The total value is the sum of the cash flows for the next ten years plus the present terminal value, which gives the total equity value, which in this case is $361 billion. To get the intrinsic value per share, we divide it by the total number of shares outstanding. Compared to the current share price of US$47.4, the company appears to be pretty good value at a 46% discount to the current share price. The assumptions of any calculation have a big impact on the valuation, so it’s best to consider this as a rough estimate, not accurate down to the last penny.
The above calculation is highly dependent on two assumptions. One is the discount rate and the other is the cash flows. You don’t have to agree with these entries, I recommend you redo the calculations yourself and play around with them. The DCF also does not take into account the possible cyclicality of an industry, nor the future capital needs of a company, so it does not give a complete picture of a company’s potential performance. Since we consider Cisco Systems as potential shareholders, the cost of equity is used as the discount rate, rather than the cost of capital (or weighted average cost of capital, WACC) which takes debt into account. In this calculation, we used 6.2%, which is based on a leveraged beta of 1.013. Beta is a measure of a stock’s volatility relative to the market as a whole. We derive our beta from the average industry beta of broadly comparable companies, with an imposed limit between 0.8 and 2.0, which is a reasonable range for a stable company.
While important, calculating DCF shouldn’t be the only metric to consider when researching a business. DCF models are not the be-all and end-all of investment valuation. Instead, the best use of a DCF model is to test certain assumptions and theories to see if they would lead to the company being undervalued or overvalued. For example, if the terminal value growth rate is adjusted slightly, it can significantly change the overall result. Why is the stock price below intrinsic value? For Cisco Systems, we have compiled three relevant aspects that you should explore:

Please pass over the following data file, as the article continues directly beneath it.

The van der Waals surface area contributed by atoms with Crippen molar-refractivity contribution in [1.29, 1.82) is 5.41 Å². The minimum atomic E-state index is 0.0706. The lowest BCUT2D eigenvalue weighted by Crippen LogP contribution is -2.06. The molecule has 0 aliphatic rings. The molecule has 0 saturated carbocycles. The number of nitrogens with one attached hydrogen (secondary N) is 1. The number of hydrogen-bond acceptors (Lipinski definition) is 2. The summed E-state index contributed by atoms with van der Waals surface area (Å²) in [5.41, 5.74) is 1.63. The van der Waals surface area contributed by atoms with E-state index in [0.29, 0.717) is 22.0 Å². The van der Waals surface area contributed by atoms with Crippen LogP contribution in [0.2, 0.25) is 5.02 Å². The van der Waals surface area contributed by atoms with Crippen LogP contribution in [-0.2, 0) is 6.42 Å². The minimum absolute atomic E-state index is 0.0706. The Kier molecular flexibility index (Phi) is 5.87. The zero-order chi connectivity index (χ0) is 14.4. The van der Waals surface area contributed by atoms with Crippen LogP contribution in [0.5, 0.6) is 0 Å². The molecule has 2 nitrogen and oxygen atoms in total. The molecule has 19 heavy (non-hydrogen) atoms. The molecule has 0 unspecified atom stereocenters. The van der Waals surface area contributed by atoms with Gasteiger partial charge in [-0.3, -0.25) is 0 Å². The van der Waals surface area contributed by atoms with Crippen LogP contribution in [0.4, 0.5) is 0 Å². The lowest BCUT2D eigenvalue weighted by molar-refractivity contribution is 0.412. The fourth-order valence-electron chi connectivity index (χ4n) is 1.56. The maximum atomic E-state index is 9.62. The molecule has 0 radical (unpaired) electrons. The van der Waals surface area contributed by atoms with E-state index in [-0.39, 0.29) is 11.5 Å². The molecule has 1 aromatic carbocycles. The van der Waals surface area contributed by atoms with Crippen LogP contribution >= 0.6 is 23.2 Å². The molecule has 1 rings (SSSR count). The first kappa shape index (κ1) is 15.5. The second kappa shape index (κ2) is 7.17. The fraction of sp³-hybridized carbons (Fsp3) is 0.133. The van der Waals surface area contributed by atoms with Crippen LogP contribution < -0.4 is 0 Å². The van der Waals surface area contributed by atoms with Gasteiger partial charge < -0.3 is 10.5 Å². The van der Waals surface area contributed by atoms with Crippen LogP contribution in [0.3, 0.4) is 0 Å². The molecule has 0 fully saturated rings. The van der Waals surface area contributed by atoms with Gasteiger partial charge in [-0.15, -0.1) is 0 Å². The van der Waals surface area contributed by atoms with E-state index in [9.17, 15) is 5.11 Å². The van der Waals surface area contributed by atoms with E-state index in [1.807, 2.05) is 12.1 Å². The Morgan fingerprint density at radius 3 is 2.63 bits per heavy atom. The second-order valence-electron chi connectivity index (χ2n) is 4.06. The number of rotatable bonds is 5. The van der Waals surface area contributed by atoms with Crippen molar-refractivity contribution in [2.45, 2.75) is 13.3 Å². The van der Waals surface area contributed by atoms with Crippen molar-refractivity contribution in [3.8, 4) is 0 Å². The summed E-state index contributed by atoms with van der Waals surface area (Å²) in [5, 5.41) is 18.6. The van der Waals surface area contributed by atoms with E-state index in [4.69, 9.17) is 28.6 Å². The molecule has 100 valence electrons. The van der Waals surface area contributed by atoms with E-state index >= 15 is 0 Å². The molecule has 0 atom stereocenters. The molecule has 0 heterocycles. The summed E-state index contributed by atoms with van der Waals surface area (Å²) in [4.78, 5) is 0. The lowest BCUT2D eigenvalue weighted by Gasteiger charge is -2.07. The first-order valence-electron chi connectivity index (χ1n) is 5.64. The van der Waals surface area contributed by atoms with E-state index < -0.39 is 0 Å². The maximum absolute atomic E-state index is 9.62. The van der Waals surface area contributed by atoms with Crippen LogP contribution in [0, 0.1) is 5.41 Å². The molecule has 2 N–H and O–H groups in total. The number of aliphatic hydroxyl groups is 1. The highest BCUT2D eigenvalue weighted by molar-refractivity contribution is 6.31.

- Financial health: Does CSCO have a healthy balance sheet? Take a look at our free balance sheet analysis with six simple checks on key factors such as leverage and risk.
- Future earnings: How does CSCO’s growth rate compare to its peers and the market in general? Dive deeper into the analyst consensus figure for the coming years by interacting with our free analyst growth forecast chart.
- Other high-quality alternatives: Do you like a good all-rounder? Explore our interactive list of high-quality actions to get an idea of what you might be missing!
PS. Simply Wall St updates its DCF calculation for every US stock daily, so if you want to find the intrinsic value of any other stock, do a search here.
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This Simply Wall St article is general in nature. We provide commentary based on historical data and analyst forecasts only using unbiased methodology and our articles are not intended to be financial advice. It is not a recommendation to buy or sell stocks and does not take into account your objectives or financial situation. Our goal is to bring you targeted long-term analysis based on fundamental data. Note that our analysis may not take into account the latest announcements from price-sensitive companies or qualitative materials. Simply Wall St has no position in the stocks mentioned.